Here is one reason we focus on service design, service innovation, service aesthetics and use service dominant logic at I Love Mondays and rethinkCAFÉ.

As a standalone company, Apple’s services business could be worth as much as $260B

Article: http://appleinsider.com/articles/16/04/20/as-a-standalone-company-apples-services-business-could-be-worth-as-much-as-260b-piper-jaffray-says

Source: http://rethink.cafe/whatif/as-a-standalone-company-apples-services-business-could-be-worth-as-much-as-260b

The application deadline for our June-December incubator program is May 20th —  http://rethink.cafe/apply

A breakthrough in telepresence and human-computer interaction.

Working with Cisco’s telepresence research team for the past few months I’ve been trying to prove live 360° video conferencing as a concept but haven’t been able to get it working until I met Michael Wall in Sweden who also had a 360° camera. 

Today we made a breakthrough in video conferencing using VR headsets on each end (California and Sweden). The platform we used was designed for live streaming 360° video but we were able to get it to work using two separate browser windows and an audio headset.

We believe we may have made a breakthrough in human-computer interaction here.

Here is the use case I’ve identified for using VR headsets and 360 video conferencing: When one person is tuning in remotely to a room full of people without a VR headset the remote person is rarely engaged as it is.

The purpose being to create a more immersive experience for the distributed person calling in. You don’t need 20 people wearing headsets in a room to alienate people from each other in a room. Just the one calling in remotely. (The one who is less ‘centralized’) – the one feeling more ‘alienated’.

Other people have done 360º video conferencing and I don’t doubt there has been ‘talk’ about the idea of using a VR headset in a meeting but from my research this ‘talk’ has resided entirely among naysayers who didn’t think there would be value in exploring this. We believe we were the first to get a VR headset to work in one.

To keep things simple well call this VR teleconferencing.

Design knowledge wants to be free.

Beginning today and every Monday at Union Cowork in San Diego I’ll be hosting a free design workshop for startups in the San Diego area. The guest list is limited to 25 seats to keep things intimate and will fill up quickly so be sure to RSVP in advance if you are in the area and would like to attend.

We’ll be selecting one project to focus on and do open service innovation around while applying proven design methods to capture meaningful and actionable insights. Design thinking is focused on ‘making’, not an academic exercise. 

I Love Mondays is a weekly dose of design thinking for startups to kick your week off on the right foot. Light & fun activities designed to stimulate discussion around the business value of design, methods-based research and the importance of seeing with new eyes.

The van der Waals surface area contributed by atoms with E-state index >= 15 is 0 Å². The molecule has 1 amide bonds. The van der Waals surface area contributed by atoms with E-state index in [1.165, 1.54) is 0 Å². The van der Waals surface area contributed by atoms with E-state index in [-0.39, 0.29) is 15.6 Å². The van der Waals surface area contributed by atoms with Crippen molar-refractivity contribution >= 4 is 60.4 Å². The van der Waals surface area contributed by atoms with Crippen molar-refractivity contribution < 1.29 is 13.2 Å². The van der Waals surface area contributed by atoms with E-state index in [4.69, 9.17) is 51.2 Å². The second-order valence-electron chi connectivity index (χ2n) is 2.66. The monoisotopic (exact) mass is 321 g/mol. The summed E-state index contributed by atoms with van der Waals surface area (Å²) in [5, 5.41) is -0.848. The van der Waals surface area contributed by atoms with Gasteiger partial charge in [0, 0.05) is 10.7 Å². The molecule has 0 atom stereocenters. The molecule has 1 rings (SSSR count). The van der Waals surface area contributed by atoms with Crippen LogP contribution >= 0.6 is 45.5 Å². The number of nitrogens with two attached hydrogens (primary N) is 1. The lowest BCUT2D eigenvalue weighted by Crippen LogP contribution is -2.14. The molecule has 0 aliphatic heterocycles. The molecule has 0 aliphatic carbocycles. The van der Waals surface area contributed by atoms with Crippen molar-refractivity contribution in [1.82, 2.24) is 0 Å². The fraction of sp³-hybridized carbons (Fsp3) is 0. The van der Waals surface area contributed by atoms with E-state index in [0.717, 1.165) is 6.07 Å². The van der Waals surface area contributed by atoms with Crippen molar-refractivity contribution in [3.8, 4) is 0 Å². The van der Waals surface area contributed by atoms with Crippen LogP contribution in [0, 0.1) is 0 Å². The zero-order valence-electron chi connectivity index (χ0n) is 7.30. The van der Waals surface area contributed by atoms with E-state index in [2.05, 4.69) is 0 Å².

/ Play is the highest form of research
/ Design knowledge wants to be free

RSVP: http://nvite.com/ILoveMondays

Live 360º Stream: http://hugvr.com/ILoveMondays

Good design is empathy and clear thinking made visible.

While there may be such a thing as over-thinking there is not such a thing as over-empathizing. Good Design is clear thinking and empathy made visible.

Whoever best describes a problem is the person most likely to fix it. Never compromise improving upon your descriptions in fear over-thinking. Design thinking is focused on making things real with actionable insights and isn’t an academic exercise.

Empathy creates insights.

As design practitioners and as a profession we must be willing to ask what types of models we can create in order to make better observations about the terminology we’ve become most comfortable using and then ask ourselves how might we improve upon and humanize the language we use to describe the activities of the people we are designing for.

6 design secrets for any founder who is truly interested in disruptive innovation

1) Your success criteria is directly proportional to your tolerance for doing shit work.
2) Always have a prototype in your back pocket (never go into a meeting without a prototype).
3) Never show up to talk about an idea without some way of showing that idea to the person whose feedback you need.
4) The prototype you end up building should always answer the questions you need answered in order to prove the most important parts about your hypothesis and teach you about the insights you are trying to generate by building it.
5) Insights that are ‘generative’ should lead you to draw things or cause you to want to address them right away.
6) Insights that are ‘provocative’ require prodding in order for you to be able to think about them — these insights require a willingness to ask why being prodded was necessary in order for you to be able to think about them in the first place.